What I Learned From Trayvon Martin’s Mom
Finding meaning in grief.
Posted Jun 30, 2020
As a life coach who has worked with hundreds of folks from all walks of life, I know one thing for sure: Everyone has felt the pain of loss, trauma, and tragedy. Everyone’s experience is extremely personal, and sometimes a loss can be felt so deeply that it takes root, haunting us for years to come, or even the rest of our lives.
Research shows a correlation between the sudden death of a loved one and the onset of alcohol use, anxiety, depression, and other mental health disorders. Oftentimes we try to mask our pain with substances, or we get stuck in cycles of grief when it feels like there’s no way out.
That’s why it’s so inspiring to meet someone who has endured unfathomable hardship and survived with a renewed sense of mission for their life. I was first introduced to Sybrina Fulton when she came on my podcast, Always Evolving. We instantly hit it off and got lunch in Miami a few days ago. Amazed by her outlook and perception on life, I was reminded of the power of resilience, and what happens when we choose to work with our pain rather than fighting against it.
Sybrina Fulton became an author, speaker, and social justice activist after the fatal shooting of her son, Trayvon Martin, in 2012. Trayvon’s death sparked outrage and a national conversation about racial profiling, gun violence, and human rights. Sybrina, who is now running for political office in Miami-Dade County where she resides, told me about moving forward while still allowing space for her sorrow to be felt.
When we talk about mourning, we aren’t just talking about the death of a loved one. It’s important to recognize that “loss” comes in many forms—we might be processing the aftermath of a broken relationship, a car crash, a difficult conversation, or an event in the news that altered our perception in some way. Even positive things, like a move or a career change, can stir up a sense of loss within us. We might find ourselves missing the way things used to be, or the way we used to be before certain circumstances disrupted our lives.
When we’re in the depths of grief, the only way to get to the other side is to put in the mental, emotional, and spiritual work. Even then, we may not completely recover from the effects of our trauma. Sybrina shared that she is not “over” Trayvon’s death, and likely never will be. “I still have my rainy days where I’m sad about my son not being here,” she says. “I’m gonna have them the rest of my life. Time doesn’t heal all wounds, that’s just not the truth.”
Some of us may wrestle with grief for long stretches of time, and even feel unable to carry out daily activities. It’s important to acknowledge when you’re struggling, and perhaps even work with a therapist to help you address your loss in a safe and supportive environment. When we approach any painful situation with authenticity and honesty, we are much more likely to create positive and lasting change. In fact, research shows that bereaved parents who approached the loss of their child with a renewed sense of purpose and direction found meaningful recovery in their lives.
But what does that look like? For Sybrina, it started with her mindset. “I had to make a conscientious decision that I did not want to be depressed,” she says. “I decided that since I live my life 95 percent happy, I just did not want to be the person I was becoming. Trials and tribulation [don’t] build character, it reveals it. You’re simply seeing who I really am.”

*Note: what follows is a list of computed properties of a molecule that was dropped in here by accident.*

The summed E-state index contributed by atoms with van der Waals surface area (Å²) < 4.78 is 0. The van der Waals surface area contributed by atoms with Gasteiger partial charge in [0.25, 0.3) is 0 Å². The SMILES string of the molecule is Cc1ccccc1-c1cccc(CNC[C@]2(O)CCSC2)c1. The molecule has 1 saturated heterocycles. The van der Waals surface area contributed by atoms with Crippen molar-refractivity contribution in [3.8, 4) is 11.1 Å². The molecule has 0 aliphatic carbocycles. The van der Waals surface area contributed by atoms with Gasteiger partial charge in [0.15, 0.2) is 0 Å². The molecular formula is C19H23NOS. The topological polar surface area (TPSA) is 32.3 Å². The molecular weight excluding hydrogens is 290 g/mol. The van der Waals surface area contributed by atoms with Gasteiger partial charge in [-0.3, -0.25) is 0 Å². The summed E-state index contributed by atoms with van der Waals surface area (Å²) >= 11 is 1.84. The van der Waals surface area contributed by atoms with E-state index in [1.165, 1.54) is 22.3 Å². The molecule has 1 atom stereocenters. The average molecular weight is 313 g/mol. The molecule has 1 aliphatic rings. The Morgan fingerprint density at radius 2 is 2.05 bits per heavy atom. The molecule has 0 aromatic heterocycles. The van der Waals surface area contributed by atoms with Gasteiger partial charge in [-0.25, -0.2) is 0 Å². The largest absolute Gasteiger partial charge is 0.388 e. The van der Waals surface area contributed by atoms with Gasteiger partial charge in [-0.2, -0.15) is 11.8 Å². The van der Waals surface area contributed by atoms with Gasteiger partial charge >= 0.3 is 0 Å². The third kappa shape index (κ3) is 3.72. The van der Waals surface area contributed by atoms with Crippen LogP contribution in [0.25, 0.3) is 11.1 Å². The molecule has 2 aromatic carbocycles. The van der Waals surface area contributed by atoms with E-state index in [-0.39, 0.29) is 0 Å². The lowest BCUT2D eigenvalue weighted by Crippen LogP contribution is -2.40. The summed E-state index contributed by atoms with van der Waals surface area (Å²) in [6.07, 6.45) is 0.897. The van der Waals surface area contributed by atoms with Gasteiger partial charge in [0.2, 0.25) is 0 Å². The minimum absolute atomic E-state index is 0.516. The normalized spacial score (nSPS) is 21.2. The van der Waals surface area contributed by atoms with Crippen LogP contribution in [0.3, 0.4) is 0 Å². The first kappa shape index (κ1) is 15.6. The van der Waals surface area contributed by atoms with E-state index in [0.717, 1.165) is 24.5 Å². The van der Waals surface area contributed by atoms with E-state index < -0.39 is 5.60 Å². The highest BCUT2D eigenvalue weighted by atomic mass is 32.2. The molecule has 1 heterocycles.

But since grief never really goes away, we have to be mentally and emotionally prepared to recognize it. When depression, anxiety, and confusion is triggered, sometimes it’s a sign we’re not supposed to do anything except sit with it for a while. That’s why I find rituals to be a valuable part of my mental health toolkit. We can find solace in repetitive actions that bring us comfort and a sense of normalcy. We might meditate, go for a walk, journal, call a friend. We might find meaning in our loss by creating a scholarship foundation in memory of a loved one, or by volunteering in a hospital or other community organization.
When Sybrina feels a “bad day” coming on, she visits the spa or beach, listens to music, and has dinner with her family and friends. When we allow ourselves to recharge, we make room for productive action in our lives. Sybrina says: “I know that when I’m crying and I’m sad, and I’m thinking about my son on those bad days, that a brighter day is coming. It might be the next day, it might be two days later ... and so I can’t just sit in my sorrow and pain. I have to keep moving forward.”
If you are dealing with any kind of loss at all, know that you have the freedom to feel sad while simultaneously moving forward with clarity and determination. And you don’t have to do it alone. You can invite a trusted friend or mentor to mourn with you, or even seek guidance from a licensed psychologist or other mental health professional if you choose.
With the state of our world right now, many of us are grieving parts of our lives that have changed or feel uncertain. While it’s tough to accept, my hope is that each of us will find strength within ourselves to move forward with intention and perseverance.
To find a therapist, please visit the Psychology Today Therapy Directory.
Keyes, K., Pratt, C., Galea, S., McLaughlin, K., Koenen, K., & Shear, M. (2014, August). The burden of loss: Unexpected death of a loved one and psychiatric disorders across the life course in a national study. Retrieved June 27, 2020, from https://www.ncbi.nlm.nih.gov/pmc/articles/PMC4119479/
Rogers, C., Floyd, F., Seltzer, M., Greenberg, J., & Hong, J. (2008, April). Long-term effects of the death of a child on parents' adjustment in midlife. Retrieved June 27, 2020, from https://www.ncbi.nlm.nih.gov/pmc/articles/PMC2841012/